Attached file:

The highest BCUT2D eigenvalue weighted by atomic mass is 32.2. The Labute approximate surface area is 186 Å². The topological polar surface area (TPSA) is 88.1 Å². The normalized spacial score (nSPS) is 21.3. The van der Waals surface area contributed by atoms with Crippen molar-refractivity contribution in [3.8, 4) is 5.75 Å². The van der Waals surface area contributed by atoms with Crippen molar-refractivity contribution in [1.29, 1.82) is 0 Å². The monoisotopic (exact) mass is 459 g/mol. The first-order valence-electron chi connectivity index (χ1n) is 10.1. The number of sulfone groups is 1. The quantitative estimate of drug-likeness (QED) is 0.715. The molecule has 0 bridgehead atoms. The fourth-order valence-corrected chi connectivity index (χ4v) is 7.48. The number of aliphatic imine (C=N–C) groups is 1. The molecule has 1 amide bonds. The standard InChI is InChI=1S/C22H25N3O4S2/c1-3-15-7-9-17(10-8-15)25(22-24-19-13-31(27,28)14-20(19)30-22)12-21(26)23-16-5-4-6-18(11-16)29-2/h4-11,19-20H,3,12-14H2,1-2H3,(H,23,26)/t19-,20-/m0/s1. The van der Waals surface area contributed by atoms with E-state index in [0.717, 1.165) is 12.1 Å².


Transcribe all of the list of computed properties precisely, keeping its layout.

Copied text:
The highest BCUT2D eigenvalue weighted by atomic mass is 32.2. The Labute approximate surface area is 186 Å². The topological polar surface area (TPSA) is 88.1 Å². The normalized spacial score (nSPS) is 21.3. The van der Waals surface area contributed by atoms with Crippen molar-refractivity contribution in [3.8, 4) is 5.75 Å². The van der Waals surface area contributed by atoms with Crippen molar-refractivity contribution in [1.29, 1.82) is 0 Å². The monoisotopic (exact) mass is 459 g/mol. The first-order valence-electron chi connectivity index (χ1n) is 10.1. The number of sulfone groups is 1. The quantitative estimate of drug-likeness (QED) is 0.715. The molecule has 0 bridgehead atoms. The fourth-order valence-corrected chi connectivity index (χ4v) is 7.48. The number of aliphatic imine (C=N–C) groups is 1. The molecule has 1 amide bonds. The standard InChI is InChI=1S/C22H25N3O4S2/c1-3-15-7-9-17(10-8-15)25(22-24-19-13-31(27,28)14-20(19)30-22)12-21(26)23-16-5-4-6-18(11-16)29-2/h4-11,19-20H,3,12-14H2,1-2H3,(H,23,26)/t19-,20-/m0/s1. The van der Waals surface area contributed by atoms with E-state index in [0.717, 1.165) is 12.1 Å².